Let’s hear it for the girls.
My daughter sent me a text the other day:
“Mom, you will love this podcast!”
Intrigued, I clicked on the link.
A podcast about sports bras? I’m in!
As an avid runner and boot camp athlete, sports bras have always been a staple in my athletic wardrobe. I had forgotten how basic and plain they used to be – and not always that functional. I had no idea how much engineering and design played into protecting these purposeful mammary glands.
What is the deal with boobs?
Breasts, or mammary glands, are the reason mankind survived before the invention of infant formula. The primary purpose of these two bouncy bits is to nourish new humans with all the nutrients and antibodies needed to grow strong and healthy – well, at least until they are old enough to eat soft food. Some women choose not to breastfeed at all and use supplemental formula and others choose to breastfeed for a couple of years. It is a personal choice – one that women are entitled to make based on their personal preferences and situation.
Are breasts always full of milk?
Milk production is controlled by hormones and is only produced after a woman has become pregnant, and weeks before their baby’s birth. Each breast has about a dozen lobes. These lobes contain many lobules (glands) where milk is produced and are connected by milk ducts that lead to the nipple. The nipple is where milk is expressed to feed the hungry infant. The breast is also composed of fat cells, ligaments, connective tissues, blood vessels, and lymph vessels.
Firm to floppy
Ligaments and connective tissue help keep breasts firm and perky. As we gain and lose weight, experience pregnancy, and age, the ligaments and connective tissue stretch. Breasts go from firm to floppy. Women go from sexy lacey bralets to underwire supportive bras with “perkiness” built-in.
However, there’s another culprit that affects the health of our breasts – sports.
“If God had intended women to run he would not have put breasts on them.”
Male, in the 1980’s. Really. For real. Someone actually said this.
(No comment – because there are no words…)
In 1967, Kathrine Switzer ran the Boston Marathon despite being harassed for being a woman in a man’s world of athletics. (Fifty years later, at age 70, she completed the Boston Marathon once again.) In fact, it would not be until 1972 before Title IV became law which allowed equal funding for men’s and women’s sports, not just men’s. Even so, when I was in high school in the late 70’s, track, basketball, and field hockey were the primary sports available to girls. That and cheerleading. Very few girls participated, however. Now, girls are playing any sport you can imagine and playing it well. Those changes all took place during my lifetime. Alleluia.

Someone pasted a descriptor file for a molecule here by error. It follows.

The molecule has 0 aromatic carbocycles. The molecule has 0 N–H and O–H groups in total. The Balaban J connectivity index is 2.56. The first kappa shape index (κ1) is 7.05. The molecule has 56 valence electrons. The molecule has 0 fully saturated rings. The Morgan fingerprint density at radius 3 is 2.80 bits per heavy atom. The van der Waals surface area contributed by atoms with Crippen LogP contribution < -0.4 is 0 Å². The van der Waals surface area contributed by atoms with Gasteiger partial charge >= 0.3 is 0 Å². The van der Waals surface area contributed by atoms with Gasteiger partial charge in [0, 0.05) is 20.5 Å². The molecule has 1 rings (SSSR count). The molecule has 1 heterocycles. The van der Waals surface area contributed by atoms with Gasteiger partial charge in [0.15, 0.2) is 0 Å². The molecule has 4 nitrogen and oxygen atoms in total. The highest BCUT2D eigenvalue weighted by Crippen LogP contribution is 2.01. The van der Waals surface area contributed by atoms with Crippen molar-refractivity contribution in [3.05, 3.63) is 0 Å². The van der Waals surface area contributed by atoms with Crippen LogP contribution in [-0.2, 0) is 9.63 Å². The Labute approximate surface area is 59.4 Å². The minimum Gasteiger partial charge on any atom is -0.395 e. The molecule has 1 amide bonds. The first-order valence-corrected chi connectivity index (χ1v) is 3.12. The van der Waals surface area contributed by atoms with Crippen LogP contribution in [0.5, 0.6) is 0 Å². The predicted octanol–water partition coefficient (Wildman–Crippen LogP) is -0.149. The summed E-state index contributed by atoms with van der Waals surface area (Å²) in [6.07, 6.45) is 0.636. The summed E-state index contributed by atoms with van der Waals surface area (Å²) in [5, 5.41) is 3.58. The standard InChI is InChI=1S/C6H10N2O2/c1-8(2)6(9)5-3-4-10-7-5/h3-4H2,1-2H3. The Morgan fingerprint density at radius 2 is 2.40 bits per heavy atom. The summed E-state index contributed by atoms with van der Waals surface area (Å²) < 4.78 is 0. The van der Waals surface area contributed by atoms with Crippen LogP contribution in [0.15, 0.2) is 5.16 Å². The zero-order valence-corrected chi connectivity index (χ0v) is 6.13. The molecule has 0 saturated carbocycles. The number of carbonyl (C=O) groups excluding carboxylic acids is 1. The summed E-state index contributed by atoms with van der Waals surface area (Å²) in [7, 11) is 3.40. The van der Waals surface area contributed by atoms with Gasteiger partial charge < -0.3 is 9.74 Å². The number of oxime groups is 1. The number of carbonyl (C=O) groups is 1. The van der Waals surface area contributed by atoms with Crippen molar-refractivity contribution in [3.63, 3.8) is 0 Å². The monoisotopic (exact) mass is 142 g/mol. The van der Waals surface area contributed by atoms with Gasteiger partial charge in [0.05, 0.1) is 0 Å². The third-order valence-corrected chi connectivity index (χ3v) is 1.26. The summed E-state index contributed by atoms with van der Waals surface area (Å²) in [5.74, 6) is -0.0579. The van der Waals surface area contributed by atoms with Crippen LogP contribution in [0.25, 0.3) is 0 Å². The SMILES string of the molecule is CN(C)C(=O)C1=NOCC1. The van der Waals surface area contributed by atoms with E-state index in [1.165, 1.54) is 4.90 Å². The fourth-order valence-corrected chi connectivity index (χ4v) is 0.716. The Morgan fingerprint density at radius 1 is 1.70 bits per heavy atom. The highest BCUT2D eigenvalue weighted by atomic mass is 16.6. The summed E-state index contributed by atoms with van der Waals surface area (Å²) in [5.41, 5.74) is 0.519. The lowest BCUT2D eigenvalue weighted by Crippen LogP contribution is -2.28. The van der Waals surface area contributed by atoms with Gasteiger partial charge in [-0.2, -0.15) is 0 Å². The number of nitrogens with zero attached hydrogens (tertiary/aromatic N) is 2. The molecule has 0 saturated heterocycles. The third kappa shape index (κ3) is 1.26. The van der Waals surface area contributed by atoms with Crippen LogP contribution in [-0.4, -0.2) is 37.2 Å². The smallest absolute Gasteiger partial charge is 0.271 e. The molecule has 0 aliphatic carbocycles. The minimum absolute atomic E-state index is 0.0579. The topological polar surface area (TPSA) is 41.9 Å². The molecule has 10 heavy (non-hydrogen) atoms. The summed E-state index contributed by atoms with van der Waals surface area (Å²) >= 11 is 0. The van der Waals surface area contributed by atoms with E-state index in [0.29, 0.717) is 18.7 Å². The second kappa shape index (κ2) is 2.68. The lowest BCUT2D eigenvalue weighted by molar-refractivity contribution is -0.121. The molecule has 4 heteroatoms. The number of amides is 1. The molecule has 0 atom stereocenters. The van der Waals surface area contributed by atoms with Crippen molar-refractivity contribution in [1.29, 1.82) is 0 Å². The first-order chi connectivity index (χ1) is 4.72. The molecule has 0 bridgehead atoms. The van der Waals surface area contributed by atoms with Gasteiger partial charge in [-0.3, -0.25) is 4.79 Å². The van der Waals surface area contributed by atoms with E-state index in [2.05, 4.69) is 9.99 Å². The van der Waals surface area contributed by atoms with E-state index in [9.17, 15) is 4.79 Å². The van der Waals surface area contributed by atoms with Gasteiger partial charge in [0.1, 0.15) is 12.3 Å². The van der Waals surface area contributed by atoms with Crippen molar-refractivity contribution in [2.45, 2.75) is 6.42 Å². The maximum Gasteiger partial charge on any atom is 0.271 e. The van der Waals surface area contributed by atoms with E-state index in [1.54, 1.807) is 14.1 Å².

Let’s support the girls.
In the 80’s, Jane Fonda and “aerobics” – a very female-centric exercise activity – took the country by storm. It offered women a chance to move their bodies in skintight leotards. We’ve come a long way, baby! Women now box, run marathons, lift weights, play soccer…you name it…and no longer do people condemn these activities as inappropriate for women. And skintight outfits are optional.
However, increased activity means increased bounce; and I don’t mean in our steps, though that is also a positive effect. Bouncing boobs are quite uncomfortable if not downright painful for some women and those who have breasts. Research has proven that breasts swing to the left, swing to the right, up, down and all around during activity. This puts a strain on the ligaments and tissue causing them to lose their perkiness.
What is a girl to do?
Buy a sports bra.
Forty years ago, the first prototype for sports bras – called jogging bras – was developed by a couple of women using jock straps. Function over fashion! It was difficult to convince sporting goods stores to sell women’s undergarments; after all, bras were only sold in the lingerie department! After some convincing, they hit the shelves…and sold. Really sold. Women were clamoring for sports bras, which allowed more and more women to participate in sports. Bra styles have really changed over the last four decades. Now they are incredibly supportive for any breast size and super cute.
Many women still wear their day-to-day bras for physical activity. These bras do not offer the support needed to protect women from discomfort and the long term effects of boob-bounce. There are also sports bra manufacturers that put style over function. However I would argue that any support a sports bra can give is far better than the support of a regular bra. In fact, if the cost of a sports bra is a concern, I suggest purchasing a sports bra over a regular bra for everyday use.
Sports bras are available everywhere and in every price range. Kohl’s, Target, sporting goods stores, and department stores carry this workout wear basic. Brands you can trust include Nike, Under Armor, Champion, Victoria’s Secret (not kidding), Title Nine, and Athleta.
Yes, we’ve come a long way baby when it comes to athletics for women, but we have a long way to go. While we are slowly gaining ground in athletics, let’s protect the ta-ta’s. Here are a few simple tips.
- Buy a sports bra.
- Perform monthly breast exams. Perhaps your partner notices changes, too?
- Get your annual mammogram as directed by your healthcare provider. It’s often provided for little cost.
- Maintain a healthy weight.
- Eat a nutritious diet.
- Limit alcohol and sugar intake. (I’m working on this one myself!)
- Take your daughter shopping for a great sports bra. If she is not inclined to participate in sports, this may inspire her!
What physical challenge have you set for yourself this year? Celebrate the challenge by treating yourself to a new, fun sports bra!